Category: Beowulf & Grendel Reviews Posted by: stagewomanjen I am a medievalist ... specifically, an Anglo-Saxonist. Don't panic ...all that means is that I am becoming something of an "expert" at the literature, and perforce, the history, of the Anglo-Saxons. And THAT means that among the things I must know is their greatest epic, the tale of the adventures of their greatest legendary hero, BEOWULF.
BEOWULF AND GRENDEL (2005)...A Movie Review (blog)
Article Date: March 1, 2008 | Publication: multiply.com | Author: boopster
Now, I studied BEOWULF, the epic poem which is heralded as the greatest epic of the English language, in Old English. I was eighteen, my teacher was herself a medievalist, Jean D'Costa, now retired (I'll re-post my blog about her this month, in honor of Women's History Month), and I was a freshman at the University of the West Indies, Mona Campus, St. Andrew, Jamaica, West Indies.
Since that time, I have become what I still am - a teacher and student of literature in English. And every time I teach a senior English class in the school where I am now also the assistant principal responsible for the English department, I teach BEOWULF. I always begin the survey of British literature by reading them the first few lines of the poem, in Old English, of course:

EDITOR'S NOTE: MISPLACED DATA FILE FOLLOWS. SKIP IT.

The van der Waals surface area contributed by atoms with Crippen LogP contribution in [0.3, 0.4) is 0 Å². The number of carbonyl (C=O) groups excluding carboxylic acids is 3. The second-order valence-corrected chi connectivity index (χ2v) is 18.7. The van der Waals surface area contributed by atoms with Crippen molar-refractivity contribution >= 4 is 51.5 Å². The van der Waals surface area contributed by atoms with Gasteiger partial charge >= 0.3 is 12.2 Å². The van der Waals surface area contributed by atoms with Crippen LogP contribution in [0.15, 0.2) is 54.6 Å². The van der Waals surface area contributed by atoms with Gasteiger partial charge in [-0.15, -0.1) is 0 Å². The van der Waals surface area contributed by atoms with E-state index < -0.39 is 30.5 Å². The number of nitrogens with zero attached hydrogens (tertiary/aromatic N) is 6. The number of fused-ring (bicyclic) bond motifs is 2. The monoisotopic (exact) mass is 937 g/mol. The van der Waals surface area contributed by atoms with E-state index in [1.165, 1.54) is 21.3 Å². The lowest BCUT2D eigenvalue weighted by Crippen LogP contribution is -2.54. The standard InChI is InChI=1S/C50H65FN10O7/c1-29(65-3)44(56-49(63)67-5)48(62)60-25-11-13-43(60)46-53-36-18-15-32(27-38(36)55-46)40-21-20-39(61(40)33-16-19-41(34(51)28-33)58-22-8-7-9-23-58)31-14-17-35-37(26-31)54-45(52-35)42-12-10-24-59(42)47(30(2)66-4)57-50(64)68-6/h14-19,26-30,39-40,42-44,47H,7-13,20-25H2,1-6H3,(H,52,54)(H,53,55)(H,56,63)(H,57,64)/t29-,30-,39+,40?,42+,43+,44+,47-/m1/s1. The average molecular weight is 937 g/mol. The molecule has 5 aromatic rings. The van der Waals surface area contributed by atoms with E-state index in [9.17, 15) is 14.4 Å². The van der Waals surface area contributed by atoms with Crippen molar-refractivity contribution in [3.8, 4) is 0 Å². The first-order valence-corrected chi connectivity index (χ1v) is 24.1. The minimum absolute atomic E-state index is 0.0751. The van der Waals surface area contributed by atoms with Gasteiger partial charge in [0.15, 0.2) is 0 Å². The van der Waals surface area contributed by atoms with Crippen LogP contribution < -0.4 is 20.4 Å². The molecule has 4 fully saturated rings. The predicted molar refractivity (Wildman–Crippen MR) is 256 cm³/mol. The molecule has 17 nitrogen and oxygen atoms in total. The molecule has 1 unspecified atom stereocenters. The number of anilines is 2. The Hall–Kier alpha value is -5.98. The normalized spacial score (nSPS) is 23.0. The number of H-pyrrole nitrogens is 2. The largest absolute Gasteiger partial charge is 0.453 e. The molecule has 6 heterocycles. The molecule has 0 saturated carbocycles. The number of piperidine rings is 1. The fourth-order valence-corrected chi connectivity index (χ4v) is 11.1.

HwŠt! We Gardena in geardagum,
■eodcyninga, ■rym gefrunon,
hu a Š■elingas ellen fremedon.
Oft Scyld Scefing scea■ena ■reatum,
monegum mŠg■um, meodosetla ofteah,
If I could, I would read it to you, too! Here's the translation, courtesy of the website listed below:
LO, praise of the prowess of people-kings
of spear-armed Danes,
in days long sped,
we have heard, and what honor the athelings won!
Oft Scyld the Scefing from squadroned foes,
from many a tribe, the mead-bench tore,
awing the earls.
I thought, as I watched the older modernized version of the poem, referenced in the title of this blog, that I would be displeased with it, as I so often am with movie adaptations of seminal works of literature. While there are spit-flying "blowing raspberry" moments, where my lips did a more than passing fair imitation of Timon's in THE LION KING when he was told that Simba was a king, there are also moments when I saw the thoughtfulness of a mind willing to grapple with the difficulties of making legend into reality.
I forgive the writers, producers, and directors for the license they take with the original. After all, the poem is a fragment, and many questions need to be answered to make what's left "real" for a modern audience. The way they have chosen to answer those questions makes for an interesting retelling of a famous and riveting legend. They have made much that might elsewhere be taken as literal and made it figurative. And that's fine by me!